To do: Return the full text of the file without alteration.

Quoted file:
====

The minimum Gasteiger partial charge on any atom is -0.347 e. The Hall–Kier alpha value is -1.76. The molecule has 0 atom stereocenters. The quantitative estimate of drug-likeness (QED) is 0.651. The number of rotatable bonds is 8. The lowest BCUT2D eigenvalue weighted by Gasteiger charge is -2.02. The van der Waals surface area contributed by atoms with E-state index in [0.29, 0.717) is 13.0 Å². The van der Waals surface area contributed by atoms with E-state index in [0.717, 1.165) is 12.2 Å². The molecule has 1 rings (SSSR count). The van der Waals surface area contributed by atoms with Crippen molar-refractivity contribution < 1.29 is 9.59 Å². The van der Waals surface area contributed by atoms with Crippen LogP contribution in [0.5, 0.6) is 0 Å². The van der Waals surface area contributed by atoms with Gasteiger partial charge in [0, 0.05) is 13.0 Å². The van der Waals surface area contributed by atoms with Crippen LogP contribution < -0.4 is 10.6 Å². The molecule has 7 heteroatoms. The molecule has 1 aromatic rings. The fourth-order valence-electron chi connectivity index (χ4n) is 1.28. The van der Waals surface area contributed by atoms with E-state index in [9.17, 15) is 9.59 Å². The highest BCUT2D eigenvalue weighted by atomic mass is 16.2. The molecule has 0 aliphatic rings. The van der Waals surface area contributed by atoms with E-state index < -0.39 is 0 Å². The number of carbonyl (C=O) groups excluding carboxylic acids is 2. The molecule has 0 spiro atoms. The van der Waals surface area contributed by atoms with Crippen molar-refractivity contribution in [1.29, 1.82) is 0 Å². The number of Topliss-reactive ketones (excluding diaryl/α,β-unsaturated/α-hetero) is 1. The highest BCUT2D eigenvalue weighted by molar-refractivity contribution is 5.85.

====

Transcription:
The minimum Gasteiger partial charge on any atom is -0.347 e. The Hall–Kier alpha value is -1.76. The molecule has 0 atom stereocenters. The quantitative estimate of drug-likeness (QED) is 0.651. The number of rotatable bonds is 8. The lowest BCUT2D eigenvalue weighted by Gasteiger charge is -2.02. The van der Waals surface area contributed by atoms with E-state index in [0.29, 0.717) is 13.0 Å². The van der Waals surface area contributed by atoms with E-state index in [0.717, 1.165) is 12.2 Å². The molecule has 1 rings (SSSR count). The van der Waals surface area contributed by atoms with Crippen molar-refractivity contribution < 1.29 is 9.59 Å². The van der Waals surface area contributed by atoms with Crippen LogP contribution in [0.5, 0.6) is 0 Å². The van der Waals surface area contributed by atoms with Gasteiger partial charge in [0, 0.05) is 13.0 Å². The van der Waals surface area contributed by atoms with Crippen LogP contribution < -0.4 is 10.6 Å². The molecule has 7 heteroatoms. The molecule has 1 aromatic rings. The fourth-order valence-electron chi connectivity index (χ4n) is 1.28. The van der Waals surface area contributed by atoms with E-state index in [9.17, 15) is 9.59 Å². The highest BCUT2D eigenvalue weighted by atomic mass is 16.2. The molecule has 0 aliphatic rings. The van der Waals surface area contributed by atoms with E-state index < -0.39 is 0 Å². The number of carbonyl (C=O) groups excluding carboxylic acids is 2. The molecule has 0 spiro atoms. The van der Waals surface area contributed by atoms with Crippen molar-refractivity contribution in [1.29, 1.82) is 0 Å². The number of Topliss-reactive ketones (excluding diaryl/α,β-unsaturated/α-hetero) is 1. The highest BCUT2D eigenvalue weighted by molar-refractivity contribution is 5.85.